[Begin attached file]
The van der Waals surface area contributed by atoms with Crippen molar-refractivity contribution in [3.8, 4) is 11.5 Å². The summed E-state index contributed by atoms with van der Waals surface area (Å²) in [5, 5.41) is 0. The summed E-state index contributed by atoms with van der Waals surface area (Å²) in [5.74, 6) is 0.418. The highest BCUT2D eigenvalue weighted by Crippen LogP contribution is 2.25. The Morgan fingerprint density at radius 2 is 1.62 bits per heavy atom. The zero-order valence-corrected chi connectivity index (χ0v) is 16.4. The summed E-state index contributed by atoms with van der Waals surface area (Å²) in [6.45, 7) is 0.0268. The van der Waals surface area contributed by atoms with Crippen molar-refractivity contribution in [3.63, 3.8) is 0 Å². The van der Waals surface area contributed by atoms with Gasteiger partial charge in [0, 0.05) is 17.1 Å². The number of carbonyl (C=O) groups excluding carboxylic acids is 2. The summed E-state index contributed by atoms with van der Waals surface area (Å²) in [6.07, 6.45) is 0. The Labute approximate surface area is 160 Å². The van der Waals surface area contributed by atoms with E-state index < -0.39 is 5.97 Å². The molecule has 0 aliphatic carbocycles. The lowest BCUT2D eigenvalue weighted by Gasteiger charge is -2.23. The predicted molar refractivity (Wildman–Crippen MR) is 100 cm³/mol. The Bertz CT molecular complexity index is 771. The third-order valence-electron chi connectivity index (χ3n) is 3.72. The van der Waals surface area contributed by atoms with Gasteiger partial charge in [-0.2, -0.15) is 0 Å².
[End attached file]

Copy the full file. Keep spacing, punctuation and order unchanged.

The van der Waals surface area contributed by atoms with Crippen molar-refractivity contribution in [3.8, 4) is 11.5 Å². The summed E-state index contributed by atoms with van der Waals surface area (Å²) in [5, 5.41) is 0. The summed E-state index contributed by atoms with van der Waals surface area (Å²) in [5.74, 6) is 0.418. The highest BCUT2D eigenvalue weighted by Crippen LogP contribution is 2.25. The Morgan fingerprint density at radius 2 is 1.62 bits per heavy atom. The zero-order valence-corrected chi connectivity index (χ0v) is 16.4. The summed E-state index contributed by atoms with van der Waals surface area (Å²) in [6.45, 7) is 0.0268. The van der Waals surface area contributed by atoms with Crippen molar-refractivity contribution in [3.63, 3.8) is 0 Å². The van der Waals surface area contributed by atoms with Gasteiger partial charge in [0, 0.05) is 17.1 Å². The number of carbonyl (C=O) groups excluding carboxylic acids is 2. The summed E-state index contributed by atoms with van der Waals surface area (Å²) in [6.07, 6.45) is 0. The Labute approximate surface area is 160 Å². The van der Waals surface area contributed by atoms with E-state index < -0.39 is 5.97 Å². The molecule has 0 aliphatic carbocycles. The lowest BCUT2D eigenvalue weighted by Gasteiger charge is -2.23. The predicted molar refractivity (Wildman–Crippen MR) is 100 cm³/mol. The Bertz CT molecular complexity index is 771. The third-order valence-electron chi connectivity index (χ3n) is 3.72. The van der Waals surface area contributed by atoms with Gasteiger partial charge in [-0.2, -0.15) is 0 Å².